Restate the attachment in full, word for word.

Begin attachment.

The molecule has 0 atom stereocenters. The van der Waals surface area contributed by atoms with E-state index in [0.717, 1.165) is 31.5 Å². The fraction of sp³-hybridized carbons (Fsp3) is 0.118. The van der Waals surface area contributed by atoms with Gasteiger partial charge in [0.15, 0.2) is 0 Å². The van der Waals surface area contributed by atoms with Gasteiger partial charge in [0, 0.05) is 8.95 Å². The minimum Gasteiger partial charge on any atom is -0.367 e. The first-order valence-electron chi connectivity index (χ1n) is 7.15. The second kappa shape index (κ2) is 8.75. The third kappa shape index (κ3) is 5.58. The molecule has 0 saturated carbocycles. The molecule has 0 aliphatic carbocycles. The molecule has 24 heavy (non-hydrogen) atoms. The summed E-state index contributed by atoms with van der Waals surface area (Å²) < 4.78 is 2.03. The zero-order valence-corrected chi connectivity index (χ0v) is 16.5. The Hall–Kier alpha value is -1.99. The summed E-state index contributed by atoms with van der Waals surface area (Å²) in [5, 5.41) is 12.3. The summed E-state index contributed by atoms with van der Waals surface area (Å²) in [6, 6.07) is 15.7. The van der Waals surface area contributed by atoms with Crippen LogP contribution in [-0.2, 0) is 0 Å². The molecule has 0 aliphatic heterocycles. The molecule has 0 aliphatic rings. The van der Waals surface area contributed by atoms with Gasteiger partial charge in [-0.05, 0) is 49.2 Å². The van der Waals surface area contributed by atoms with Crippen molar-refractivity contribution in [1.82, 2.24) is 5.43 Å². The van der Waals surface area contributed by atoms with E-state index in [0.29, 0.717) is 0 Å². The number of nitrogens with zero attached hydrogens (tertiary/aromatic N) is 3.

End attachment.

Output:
The molecule has 0 atom stereocenters. The van der Waals surface area contributed by atoms with E-state index in [0.717, 1.165) is 31.5 Å². The fraction of sp³-hybridized carbons (Fsp3) is 0.118. The van der Waals surface area contributed by atoms with Gasteiger partial charge in [0.15, 0.2) is 0 Å². The van der Waals surface area contributed by atoms with Gasteiger partial charge in [0, 0.05) is 8.95 Å². The minimum Gasteiger partial charge on any atom is -0.367 e. The first-order valence-electron chi connectivity index (χ1n) is 7.15. The second kappa shape index (κ2) is 8.75. The third kappa shape index (κ3) is 5.58. The molecule has 0 saturated carbocycles. The molecule has 0 aliphatic carbocycles. The molecule has 24 heavy (non-hydrogen) atoms. The summed E-state index contributed by atoms with van der Waals surface area (Å²) < 4.78 is 2.03. The zero-order valence-corrected chi connectivity index (χ0v) is 16.5. The Hall–Kier alpha value is -1.99. The summed E-state index contributed by atoms with van der Waals surface area (Å²) in [5, 5.41) is 12.3. The summed E-state index contributed by atoms with van der Waals surface area (Å²) in [6, 6.07) is 15.7. The van der Waals surface area contributed by atoms with Crippen LogP contribution in [-0.2, 0) is 0 Å². The molecule has 0 aliphatic heterocycles. The molecule has 0 aliphatic rings. The van der Waals surface area contributed by atoms with Gasteiger partial charge in [-0.05, 0) is 49.2 Å². The van der Waals surface area contributed by atoms with Crippen molar-refractivity contribution in [1.82, 2.24) is 5.43 Å². The van der Waals surface area contributed by atoms with E-state index in [0.29, 0.717) is 0 Å². The number of nitrogens with zero attached hydrogens (tertiary/aromatic N) is 3.